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February 2018 Archives

Uber Driver's Suit Over Gun Carrying Ban Dismissed

On February 16, 2018, U.S. District Judge Beth Bloom, of the U.S. District Court for the Southern District of Florida, dismissed a proposed class action against Uber Technologies Inc. ("Uber"), the suit alleged Uber's rule prohibiting drivers from carrying a gun violates their constitutional rights. Judge Bloom found that Jose Mejia ("Plaintiff"), an Uber driver proposing to lead a class of all persons similarly situated, failed to plead an injury in fact, and, therefore, lacked standing to sue.

What are the basics underlying Dodd-Frank whistleblowing?

Congress passed the consumer-protective Dodd-Frank legislation in 2010. The law's passage owed partially to a widespread belief that greater safeguards needed to be established for individuals brave enough to step forward and identify violations of U.S. securities laws within their companies.

SFMS to participate in and sponsor the 2018 Impact Fund Class Action Conference this Thursday and Friday, February 15 and 16, 2018.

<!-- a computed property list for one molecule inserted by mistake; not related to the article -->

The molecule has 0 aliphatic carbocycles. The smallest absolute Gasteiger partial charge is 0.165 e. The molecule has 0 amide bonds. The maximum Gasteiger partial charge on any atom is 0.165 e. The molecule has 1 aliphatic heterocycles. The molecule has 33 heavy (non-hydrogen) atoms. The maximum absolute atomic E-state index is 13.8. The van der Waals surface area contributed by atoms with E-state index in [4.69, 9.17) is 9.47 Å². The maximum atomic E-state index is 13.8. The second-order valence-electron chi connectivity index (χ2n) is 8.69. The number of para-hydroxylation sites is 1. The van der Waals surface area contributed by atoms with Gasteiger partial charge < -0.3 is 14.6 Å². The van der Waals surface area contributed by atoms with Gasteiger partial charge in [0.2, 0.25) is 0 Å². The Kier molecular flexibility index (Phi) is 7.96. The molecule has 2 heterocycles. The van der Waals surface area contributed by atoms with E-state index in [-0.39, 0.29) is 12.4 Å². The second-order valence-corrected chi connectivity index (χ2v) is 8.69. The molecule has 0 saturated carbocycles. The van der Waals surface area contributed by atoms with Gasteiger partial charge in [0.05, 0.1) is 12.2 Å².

SFMS is pleased to announce that members of the firm (James E. Miller, Ronald S. Kravitz and Kolin C. Tang) will join over 250 advocates at a national gathering to support nonprofits, private practice firms, government institutions, and academics committed to funding and fighting for civil rights, as well as economic, environmental, and social justice.

Uber to Pay Waymo $245 Million in Equity to Settle Trade Secret Lawsuit

On February 9, 2018, Uber Technologies Inc. ("Uber") and Waymo LLC ("Waymo") announced a deal in which Uber will pay Waymo 0.34 percent of its equity to settle Waymo's claims that it stole trade secrets and infringed patents related to Waymo's proprietary laser system used to help guide driverless vehicles. At a $72 billion valuation, 0.34 percent of Uber's equity equates to approximately $245 million. As part of the deal, Uber also has agreed not to incorporate Waymo trade secrets into its autonomous vehicle hardware and software.

Whistleblower could score big in health care false billing case

We stressed a few fundamental points regarding qui tam whistleblower lawsuits that individuals file on behalf of the federal government under the U.S. False Claims Act in a recent post. We noted in our January 31 entry that such filings seem to be spiking these days. Moreover, "they feature in stories involving federal agencies and entities of virtually every type and dimension."

Columbia To Appeal NLRB Grad Student Unionization Ruling

On January 30, 2018, Columbia University ("Columbia") announced in a campus-wide letter that it will not bargain with the representatives of graduate student assistants ("GSAs") that won a union election conducted by the National Labor Relations Board ("NLRB") and will instead challenge the NLRB's ruling that deemed the GSAs employees in a federal appeals court.